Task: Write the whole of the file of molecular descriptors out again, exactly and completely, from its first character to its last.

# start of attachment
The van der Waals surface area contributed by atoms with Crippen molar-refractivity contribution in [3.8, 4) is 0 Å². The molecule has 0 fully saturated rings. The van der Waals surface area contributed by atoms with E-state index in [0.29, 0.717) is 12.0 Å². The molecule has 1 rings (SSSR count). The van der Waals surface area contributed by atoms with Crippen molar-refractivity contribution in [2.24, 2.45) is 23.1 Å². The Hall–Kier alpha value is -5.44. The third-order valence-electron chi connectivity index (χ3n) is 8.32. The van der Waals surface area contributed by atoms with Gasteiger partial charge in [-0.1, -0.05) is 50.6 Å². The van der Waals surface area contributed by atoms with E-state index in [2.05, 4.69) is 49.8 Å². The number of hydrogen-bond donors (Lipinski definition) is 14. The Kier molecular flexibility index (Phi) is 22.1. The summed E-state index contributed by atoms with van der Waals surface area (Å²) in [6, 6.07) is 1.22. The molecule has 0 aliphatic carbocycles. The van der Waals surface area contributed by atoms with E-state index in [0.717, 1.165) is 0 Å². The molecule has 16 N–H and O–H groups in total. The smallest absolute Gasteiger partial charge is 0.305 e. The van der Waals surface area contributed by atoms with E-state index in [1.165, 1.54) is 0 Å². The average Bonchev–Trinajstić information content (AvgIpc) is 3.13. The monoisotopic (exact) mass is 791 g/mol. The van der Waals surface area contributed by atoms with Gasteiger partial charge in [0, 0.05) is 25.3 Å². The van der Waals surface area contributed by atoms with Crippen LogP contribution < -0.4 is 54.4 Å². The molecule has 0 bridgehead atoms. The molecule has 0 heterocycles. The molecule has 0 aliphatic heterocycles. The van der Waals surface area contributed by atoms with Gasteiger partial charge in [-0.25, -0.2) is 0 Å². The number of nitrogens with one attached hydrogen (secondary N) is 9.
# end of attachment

The van der Waals surface area contributed by atoms with Crippen molar-refractivity contribution in [3.8, 4) is 0 Å². The molecule has 0 fully saturated rings. The van der Waals surface area contributed by atoms with E-state index in [0.29, 0.717) is 12.0 Å². The molecule has 1 rings (SSSR count). The van der Waals surface area contributed by atoms with Crippen molar-refractivity contribution in [2.24, 2.45) is 23.1 Å². The Hall–Kier alpha value is -5.44. The third-order valence-electron chi connectivity index (χ3n) is 8.32. The van der Waals surface area contributed by atoms with Gasteiger partial charge in [-0.1, -0.05) is 50.6 Å². The van der Waals surface area contributed by atoms with E-state index in [2.05, 4.69) is 49.8 Å². The number of hydrogen-bond donors (Lipinski definition) is 14. The Kier molecular flexibility index (Phi) is 22.1. The summed E-state index contributed by atoms with van der Waals surface area (Å²) in [6, 6.07) is 1.22. The molecule has 0 aliphatic carbocycles. The van der Waals surface area contributed by atoms with E-state index in [0.717, 1.165) is 0 Å². The molecule has 16 N–H and O–H groups in total. The smallest absolute Gasteiger partial charge is 0.305 e. The van der Waals surface area contributed by atoms with E-state index in [1.165, 1.54) is 0 Å². The average Bonchev–Trinajstić information content (AvgIpc) is 3.13. The monoisotopic (exact) mass is 791 g/mol. The van der Waals surface area contributed by atoms with Gasteiger partial charge in [0, 0.05) is 25.3 Å². The van der Waals surface area contributed by atoms with Crippen LogP contribution < -0.4 is 54.4 Å². The molecule has 0 bridgehead atoms. The molecule has 0 heterocycles. The molecule has 0 aliphatic heterocycles. The van der Waals surface area contributed by atoms with Gasteiger partial charge in [-0.25, -0.2) is 0 Å². The number of nitrogens with one attached hydrogen (secondary N) is 9.